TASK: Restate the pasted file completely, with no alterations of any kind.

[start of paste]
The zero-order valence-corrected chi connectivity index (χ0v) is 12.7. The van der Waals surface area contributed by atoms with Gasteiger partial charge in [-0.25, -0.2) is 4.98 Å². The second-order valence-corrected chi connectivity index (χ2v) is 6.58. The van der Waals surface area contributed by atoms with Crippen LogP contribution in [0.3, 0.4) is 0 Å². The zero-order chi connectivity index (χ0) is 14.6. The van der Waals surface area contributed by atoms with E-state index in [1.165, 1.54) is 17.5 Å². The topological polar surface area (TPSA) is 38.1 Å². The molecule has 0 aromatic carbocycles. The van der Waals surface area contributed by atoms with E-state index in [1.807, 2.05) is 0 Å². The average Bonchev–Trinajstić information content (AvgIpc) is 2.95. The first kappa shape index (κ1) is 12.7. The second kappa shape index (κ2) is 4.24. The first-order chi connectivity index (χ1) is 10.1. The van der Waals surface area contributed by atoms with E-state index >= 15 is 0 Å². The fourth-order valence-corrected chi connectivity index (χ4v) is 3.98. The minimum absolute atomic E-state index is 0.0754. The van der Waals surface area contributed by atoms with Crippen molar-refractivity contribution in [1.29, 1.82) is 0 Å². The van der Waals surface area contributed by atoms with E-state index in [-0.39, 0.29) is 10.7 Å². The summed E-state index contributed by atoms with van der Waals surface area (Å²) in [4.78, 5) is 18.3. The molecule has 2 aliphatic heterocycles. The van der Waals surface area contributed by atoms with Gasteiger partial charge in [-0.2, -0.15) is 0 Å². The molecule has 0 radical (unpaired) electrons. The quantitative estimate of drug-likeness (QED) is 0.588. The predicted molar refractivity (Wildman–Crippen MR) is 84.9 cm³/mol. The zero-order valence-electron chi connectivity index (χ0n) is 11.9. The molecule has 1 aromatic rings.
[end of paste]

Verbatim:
The zero-order valence-corrected chi connectivity index (χ0v) is 12.7. The van der Waals surface area contributed by atoms with Gasteiger partial charge in [-0.25, -0.2) is 4.98 Å². The second-order valence-corrected chi connectivity index (χ2v) is 6.58. The van der Waals surface area contributed by atoms with Crippen LogP contribution in [0.3, 0.4) is 0 Å². The zero-order chi connectivity index (χ0) is 14.6. The van der Waals surface area contributed by atoms with E-state index in [1.165, 1.54) is 17.5 Å². The topological polar surface area (TPSA) is 38.1 Å². The molecule has 0 aromatic carbocycles. The van der Waals surface area contributed by atoms with E-state index in [1.807, 2.05) is 0 Å². The average Bonchev–Trinajstić information content (AvgIpc) is 2.95. The first kappa shape index (κ1) is 12.7. The second kappa shape index (κ2) is 4.24. The first-order chi connectivity index (χ1) is 10.1. The van der Waals surface area contributed by atoms with E-state index >= 15 is 0 Å². The fourth-order valence-corrected chi connectivity index (χ4v) is 3.98. The minimum absolute atomic E-state index is 0.0754. The van der Waals surface area contributed by atoms with Crippen molar-refractivity contribution in [1.29, 1.82) is 0 Å². The van der Waals surface area contributed by atoms with E-state index in [-0.39, 0.29) is 10.7 Å². The summed E-state index contributed by atoms with van der Waals surface area (Å²) in [4.78, 5) is 18.3. The molecule has 2 aliphatic heterocycles. The van der Waals surface area contributed by atoms with Gasteiger partial charge in [-0.2, -0.15) is 0 Å². The molecule has 0 radical (unpaired) electrons. The quantitative estimate of drug-likeness (QED) is 0.588. The predicted molar refractivity (Wildman–Crippen MR) is 84.9 cm³/mol. The zero-order valence-electron chi connectivity index (χ0n) is 11.9. The molecule has 1 aromatic rings.